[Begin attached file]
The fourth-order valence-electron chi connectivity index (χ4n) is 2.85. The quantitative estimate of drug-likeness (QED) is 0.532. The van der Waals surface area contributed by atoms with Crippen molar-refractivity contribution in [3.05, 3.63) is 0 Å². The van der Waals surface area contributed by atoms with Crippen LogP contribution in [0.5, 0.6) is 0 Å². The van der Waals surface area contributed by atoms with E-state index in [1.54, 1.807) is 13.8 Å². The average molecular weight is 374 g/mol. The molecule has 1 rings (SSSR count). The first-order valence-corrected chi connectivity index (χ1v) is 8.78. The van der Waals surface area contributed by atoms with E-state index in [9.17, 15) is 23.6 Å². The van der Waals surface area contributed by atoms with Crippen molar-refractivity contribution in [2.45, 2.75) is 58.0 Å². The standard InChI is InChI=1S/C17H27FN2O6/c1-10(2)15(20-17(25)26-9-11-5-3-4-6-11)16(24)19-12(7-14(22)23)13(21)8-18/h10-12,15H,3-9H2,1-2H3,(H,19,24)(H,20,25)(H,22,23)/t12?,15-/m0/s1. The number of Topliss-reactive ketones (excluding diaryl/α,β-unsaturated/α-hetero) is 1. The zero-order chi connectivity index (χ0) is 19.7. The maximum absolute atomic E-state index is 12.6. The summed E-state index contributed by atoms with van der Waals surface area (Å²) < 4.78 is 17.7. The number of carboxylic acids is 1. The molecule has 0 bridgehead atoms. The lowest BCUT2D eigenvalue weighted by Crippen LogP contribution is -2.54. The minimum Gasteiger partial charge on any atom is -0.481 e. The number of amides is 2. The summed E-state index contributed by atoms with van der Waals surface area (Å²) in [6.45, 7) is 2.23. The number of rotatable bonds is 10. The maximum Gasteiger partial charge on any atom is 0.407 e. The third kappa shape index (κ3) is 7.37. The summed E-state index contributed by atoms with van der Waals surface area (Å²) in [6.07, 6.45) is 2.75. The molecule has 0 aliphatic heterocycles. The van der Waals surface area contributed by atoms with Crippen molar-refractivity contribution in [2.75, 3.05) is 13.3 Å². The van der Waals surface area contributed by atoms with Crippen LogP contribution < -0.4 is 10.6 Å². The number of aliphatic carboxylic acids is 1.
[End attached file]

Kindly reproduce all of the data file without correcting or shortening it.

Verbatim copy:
The fourth-order valence-electron chi connectivity index (χ4n) is 2.85. The quantitative estimate of drug-likeness (QED) is 0.532. The van der Waals surface area contributed by atoms with Crippen molar-refractivity contribution in [3.05, 3.63) is 0 Å². The van der Waals surface area contributed by atoms with Crippen LogP contribution in [0.5, 0.6) is 0 Å². The van der Waals surface area contributed by atoms with E-state index in [1.54, 1.807) is 13.8 Å². The average molecular weight is 374 g/mol. The molecule has 1 rings (SSSR count). The first-order valence-corrected chi connectivity index (χ1v) is 8.78. The van der Waals surface area contributed by atoms with E-state index in [9.17, 15) is 23.6 Å². The van der Waals surface area contributed by atoms with Crippen molar-refractivity contribution in [2.45, 2.75) is 58.0 Å². The standard InChI is InChI=1S/C17H27FN2O6/c1-10(2)15(20-17(25)26-9-11-5-3-4-6-11)16(24)19-12(7-14(22)23)13(21)8-18/h10-12,15H,3-9H2,1-2H3,(H,19,24)(H,20,25)(H,22,23)/t12?,15-/m0/s1. The number of Topliss-reactive ketones (excluding diaryl/α,β-unsaturated/α-hetero) is 1. The zero-order chi connectivity index (χ0) is 19.7. The maximum absolute atomic E-state index is 12.6. The summed E-state index contributed by atoms with van der Waals surface area (Å²) < 4.78 is 17.7. The number of carboxylic acids is 1. The molecule has 0 bridgehead atoms. The lowest BCUT2D eigenvalue weighted by Crippen LogP contribution is -2.54. The minimum Gasteiger partial charge on any atom is -0.481 e. The number of amides is 2. The summed E-state index contributed by atoms with van der Waals surface area (Å²) in [6.45, 7) is 2.23. The number of rotatable bonds is 10. The maximum Gasteiger partial charge on any atom is 0.407 e. The third kappa shape index (κ3) is 7.37. The summed E-state index contributed by atoms with van der Waals surface area (Å²) in [6.07, 6.45) is 2.75. The molecule has 0 aliphatic heterocycles. The van der Waals surface area contributed by atoms with Crippen molar-refractivity contribution in [2.75, 3.05) is 13.3 Å². The van der Waals surface area contributed by atoms with Crippen LogP contribution < -0.4 is 10.6 Å². The number of aliphatic carboxylic acids is 1.